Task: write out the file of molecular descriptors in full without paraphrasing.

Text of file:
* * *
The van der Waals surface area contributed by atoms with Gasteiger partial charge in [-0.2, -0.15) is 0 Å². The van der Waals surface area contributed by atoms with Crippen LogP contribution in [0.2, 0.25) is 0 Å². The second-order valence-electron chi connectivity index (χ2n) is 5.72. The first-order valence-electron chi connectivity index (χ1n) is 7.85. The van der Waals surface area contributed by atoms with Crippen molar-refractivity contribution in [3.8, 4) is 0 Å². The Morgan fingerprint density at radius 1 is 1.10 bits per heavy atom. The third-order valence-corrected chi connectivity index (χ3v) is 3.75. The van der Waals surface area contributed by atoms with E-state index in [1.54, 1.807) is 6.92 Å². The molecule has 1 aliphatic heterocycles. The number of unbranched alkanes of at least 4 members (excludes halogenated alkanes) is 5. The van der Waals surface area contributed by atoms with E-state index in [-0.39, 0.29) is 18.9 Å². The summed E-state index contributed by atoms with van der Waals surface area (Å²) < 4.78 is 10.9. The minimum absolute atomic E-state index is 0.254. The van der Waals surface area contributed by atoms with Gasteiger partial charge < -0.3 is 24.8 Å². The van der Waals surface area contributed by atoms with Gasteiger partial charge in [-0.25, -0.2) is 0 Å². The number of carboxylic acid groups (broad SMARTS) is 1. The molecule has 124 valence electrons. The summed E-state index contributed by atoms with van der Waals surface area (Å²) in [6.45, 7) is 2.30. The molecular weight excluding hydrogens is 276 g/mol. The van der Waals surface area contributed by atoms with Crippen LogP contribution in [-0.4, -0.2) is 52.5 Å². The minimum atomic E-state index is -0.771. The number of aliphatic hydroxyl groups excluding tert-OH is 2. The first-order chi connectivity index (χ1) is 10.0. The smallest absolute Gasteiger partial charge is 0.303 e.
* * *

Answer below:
The van der Waals surface area contributed by atoms with Gasteiger partial charge in [-0.2, -0.15) is 0 Å². The van der Waals surface area contributed by atoms with Crippen LogP contribution in [0.2, 0.25) is 0 Å². The second-order valence-electron chi connectivity index (χ2n) is 5.72. The first-order valence-electron chi connectivity index (χ1n) is 7.85. The van der Waals surface area contributed by atoms with Crippen molar-refractivity contribution in [3.8, 4) is 0 Å². The Morgan fingerprint density at radius 1 is 1.10 bits per heavy atom. The third-order valence-corrected chi connectivity index (χ3v) is 3.75. The van der Waals surface area contributed by atoms with E-state index in [1.54, 1.807) is 6.92 Å². The molecule has 1 aliphatic heterocycles. The number of unbranched alkanes of at least 4 members (excludes halogenated alkanes) is 5. The van der Waals surface area contributed by atoms with E-state index in [-0.39, 0.29) is 18.9 Å². The summed E-state index contributed by atoms with van der Waals surface area (Å²) < 4.78 is 10.9. The minimum absolute atomic E-state index is 0.254. The van der Waals surface area contributed by atoms with Gasteiger partial charge < -0.3 is 24.8 Å². The van der Waals surface area contributed by atoms with Gasteiger partial charge in [-0.25, -0.2) is 0 Å². The number of carboxylic acid groups (broad SMARTS) is 1. The molecule has 124 valence electrons. The summed E-state index contributed by atoms with van der Waals surface area (Å²) in [6.45, 7) is 2.30. The molecular weight excluding hydrogens is 276 g/mol. The van der Waals surface area contributed by atoms with Crippen LogP contribution in [-0.4, -0.2) is 52.5 Å². The minimum atomic E-state index is -0.771. The number of aliphatic hydroxyl groups excluding tert-OH is 2. The first-order chi connectivity index (χ1) is 10.0. The smallest absolute Gasteiger partial charge is 0.303 e.